Rune Skovbo Johansen
Creative Programmer & Designer
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4th Place

Dec 24, 2011 in ,
What do you know, it looks like I got 4th place in the AI Challenge!

Final Rankings

I began writing an explanation of my bot and you can read Part I here as well as downloading the source code. Right now is holiday time with the family; I'll write up the remainder afterwards. :)
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AI Challenge - My Bot Explained, Part I

Dec 23, 2011 in ,
So my ant colony bot is doing rather well in the final AI Challenge tournament. It's ranked around between 4 and 11 depending on when you look.

Reading about some of the strategies used by other bots, I'm surprised mine has performed so well, since it's not really that sophisticated. Well, I'm releasing the source code here. This is in the same state as when I submitted it without further cleanup, so not the most tidy code but not a complete mess either.

runevision bot C# source code

Note that the bot behaves completely different depending on whether it's compiled as a DEBUG or a RELEASE build. As a debug build it will look for a file called parameters.txt describing parameters to use for various constants in the code and when executed multiple times it will run with those parameters having different values and keep track of statistics of which parameter values work best. More about that later. As a release build the constants are hard-coded in the code and that's what is used in the actual competition.

The bot have these primary functions:

  • Combat logic to evaluate each of 5 possible moves (4 directions plus staying) for each ant. Afterwards each ant has a score for each move.

  • Path-finding done using "flood-filling" / breadth-first search from the goal locations. Afterwards each ant has an assigned goal and know which direction to move in to get there.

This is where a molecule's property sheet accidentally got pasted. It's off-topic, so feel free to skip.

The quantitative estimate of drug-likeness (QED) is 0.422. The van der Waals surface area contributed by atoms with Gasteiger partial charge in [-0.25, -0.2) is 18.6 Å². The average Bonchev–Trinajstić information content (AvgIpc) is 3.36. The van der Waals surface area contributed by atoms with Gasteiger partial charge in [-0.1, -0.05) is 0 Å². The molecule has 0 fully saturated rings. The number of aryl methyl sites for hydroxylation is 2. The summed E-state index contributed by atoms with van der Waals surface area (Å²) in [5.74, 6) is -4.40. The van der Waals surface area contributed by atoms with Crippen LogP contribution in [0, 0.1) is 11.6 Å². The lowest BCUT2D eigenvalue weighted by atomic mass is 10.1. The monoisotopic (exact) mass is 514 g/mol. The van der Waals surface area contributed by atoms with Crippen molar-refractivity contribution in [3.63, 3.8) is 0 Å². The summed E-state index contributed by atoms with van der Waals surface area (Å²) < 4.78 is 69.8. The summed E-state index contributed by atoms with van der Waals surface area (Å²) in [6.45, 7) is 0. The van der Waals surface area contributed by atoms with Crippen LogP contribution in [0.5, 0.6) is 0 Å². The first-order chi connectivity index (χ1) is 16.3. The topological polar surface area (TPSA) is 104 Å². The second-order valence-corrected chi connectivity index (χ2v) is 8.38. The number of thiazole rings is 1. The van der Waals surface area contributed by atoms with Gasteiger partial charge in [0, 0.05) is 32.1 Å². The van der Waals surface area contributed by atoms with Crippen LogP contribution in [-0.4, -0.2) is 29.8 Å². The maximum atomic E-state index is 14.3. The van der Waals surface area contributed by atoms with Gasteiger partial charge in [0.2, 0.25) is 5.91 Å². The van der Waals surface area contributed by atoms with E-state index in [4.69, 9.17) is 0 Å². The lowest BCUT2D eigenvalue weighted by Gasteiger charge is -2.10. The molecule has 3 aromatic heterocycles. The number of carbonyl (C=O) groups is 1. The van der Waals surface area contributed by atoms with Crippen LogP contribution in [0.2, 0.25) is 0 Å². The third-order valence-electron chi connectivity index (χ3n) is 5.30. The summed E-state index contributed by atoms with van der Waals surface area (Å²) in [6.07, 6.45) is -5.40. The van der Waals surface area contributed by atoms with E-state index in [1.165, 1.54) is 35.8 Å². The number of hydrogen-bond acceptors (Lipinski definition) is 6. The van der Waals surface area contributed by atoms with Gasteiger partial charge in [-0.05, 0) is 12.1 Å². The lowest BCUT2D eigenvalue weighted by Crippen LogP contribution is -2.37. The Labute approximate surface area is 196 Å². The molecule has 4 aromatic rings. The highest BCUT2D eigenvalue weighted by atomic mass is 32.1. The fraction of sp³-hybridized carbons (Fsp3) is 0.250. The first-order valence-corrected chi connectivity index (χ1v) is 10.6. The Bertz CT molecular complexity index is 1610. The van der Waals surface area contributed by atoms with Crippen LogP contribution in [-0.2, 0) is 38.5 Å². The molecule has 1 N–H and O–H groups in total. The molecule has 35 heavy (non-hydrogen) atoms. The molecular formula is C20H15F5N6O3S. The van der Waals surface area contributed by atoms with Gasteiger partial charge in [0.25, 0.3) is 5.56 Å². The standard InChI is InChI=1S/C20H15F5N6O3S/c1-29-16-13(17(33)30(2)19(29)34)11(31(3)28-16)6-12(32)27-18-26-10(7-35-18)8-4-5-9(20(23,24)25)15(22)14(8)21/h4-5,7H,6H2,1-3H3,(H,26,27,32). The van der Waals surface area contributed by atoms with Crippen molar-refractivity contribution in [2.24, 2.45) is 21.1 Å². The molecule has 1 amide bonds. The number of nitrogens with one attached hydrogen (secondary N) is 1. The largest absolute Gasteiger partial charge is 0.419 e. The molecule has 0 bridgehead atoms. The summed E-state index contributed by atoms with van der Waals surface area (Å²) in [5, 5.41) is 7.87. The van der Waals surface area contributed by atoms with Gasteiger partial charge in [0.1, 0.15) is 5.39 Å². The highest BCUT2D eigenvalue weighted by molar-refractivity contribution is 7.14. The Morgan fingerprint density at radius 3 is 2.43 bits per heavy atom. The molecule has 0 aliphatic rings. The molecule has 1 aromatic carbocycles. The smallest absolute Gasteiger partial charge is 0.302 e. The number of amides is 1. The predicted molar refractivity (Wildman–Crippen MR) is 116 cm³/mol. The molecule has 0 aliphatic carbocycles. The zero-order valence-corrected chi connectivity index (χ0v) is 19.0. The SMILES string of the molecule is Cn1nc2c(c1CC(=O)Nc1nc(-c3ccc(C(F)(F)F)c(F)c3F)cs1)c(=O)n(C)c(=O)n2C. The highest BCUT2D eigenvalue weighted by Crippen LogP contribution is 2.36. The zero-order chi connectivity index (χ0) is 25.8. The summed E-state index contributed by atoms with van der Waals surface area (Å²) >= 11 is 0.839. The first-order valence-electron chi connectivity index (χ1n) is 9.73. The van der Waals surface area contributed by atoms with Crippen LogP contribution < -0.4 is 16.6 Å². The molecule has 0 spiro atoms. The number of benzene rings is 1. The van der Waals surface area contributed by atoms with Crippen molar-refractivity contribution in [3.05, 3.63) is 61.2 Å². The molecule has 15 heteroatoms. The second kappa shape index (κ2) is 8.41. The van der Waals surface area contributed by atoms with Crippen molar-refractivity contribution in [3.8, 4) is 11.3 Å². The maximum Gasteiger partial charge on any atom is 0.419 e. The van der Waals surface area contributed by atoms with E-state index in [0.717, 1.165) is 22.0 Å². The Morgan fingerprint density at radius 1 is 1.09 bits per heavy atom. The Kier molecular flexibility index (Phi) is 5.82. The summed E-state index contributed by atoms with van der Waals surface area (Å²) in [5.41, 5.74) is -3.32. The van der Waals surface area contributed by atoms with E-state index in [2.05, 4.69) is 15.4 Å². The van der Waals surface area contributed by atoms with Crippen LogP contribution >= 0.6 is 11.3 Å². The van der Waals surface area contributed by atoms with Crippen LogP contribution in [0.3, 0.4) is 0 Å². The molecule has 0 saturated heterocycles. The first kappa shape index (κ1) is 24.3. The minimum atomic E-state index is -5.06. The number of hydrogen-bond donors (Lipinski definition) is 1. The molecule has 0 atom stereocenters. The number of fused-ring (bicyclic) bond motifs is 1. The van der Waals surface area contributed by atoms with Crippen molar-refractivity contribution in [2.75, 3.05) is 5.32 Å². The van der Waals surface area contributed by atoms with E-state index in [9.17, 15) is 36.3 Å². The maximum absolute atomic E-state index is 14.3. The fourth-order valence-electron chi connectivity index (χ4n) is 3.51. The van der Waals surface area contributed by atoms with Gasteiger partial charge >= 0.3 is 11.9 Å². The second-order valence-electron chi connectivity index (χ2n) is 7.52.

• Goal handling. This basically adds extra points to one or more of the 5 move scores based on the direction obtained from the path-finding.

  • Moves resolution. This resolves which ant has the right to move into which position based roughly on "who needs it the most".


Path-Finding

The first thing I implemented was path-finding. This was originally done using a flood-fill / breadth-first search from the goal locations. The default path-finding algorithm choice for computer games is A* but it's not useful for being reused by many agents which is why I used the flood-fill instead. It might also be the same or similar to what is called collaborative diffusion - not entirely sure about that; I only heard about that term after I had implemented my solution.

Initially I simply used a queue for the search. I later switched to a priority queue so I could us various cost functions for the path-finding. For example, by giving positions occupied by my own ants a higher cost, ant behind them will prefer to go around them instead of just being stuck.

I also implemented support for specifying for a goal the maximum number of ants assigned to it, the maximum distance to search out from the goal, and an initial cost (which gives the goal lower overall priority).

The goals I ended up using are:

  • Defense positions around my own hills (1 ant each, no cost, max dist 30)

  • Enemy hills (a third of all my ants divided by number of known enemy hills, no cost, no max dist)

  • Food (1 ant each, cost equal to 4 dist, no max dist)

  • Explore (1 ant for each explore position, cost equal to 25 dist, no max dist)

  • Enemy ants (20 ants each, cost equal to 42 dist, max dist 13)


The defense positions are positions immediately around my own hills. 12% of my ants are assigned to defense, divided between my hills if more than one.

Any unassigned ants are assigned to enemy hills as well.

This post is ending up much longer than I thought so I'm splitting it up. Read on in part II about goal handling and moves resolution.
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Epic Ant Battle Videos

Dec 20, 2011 in , ,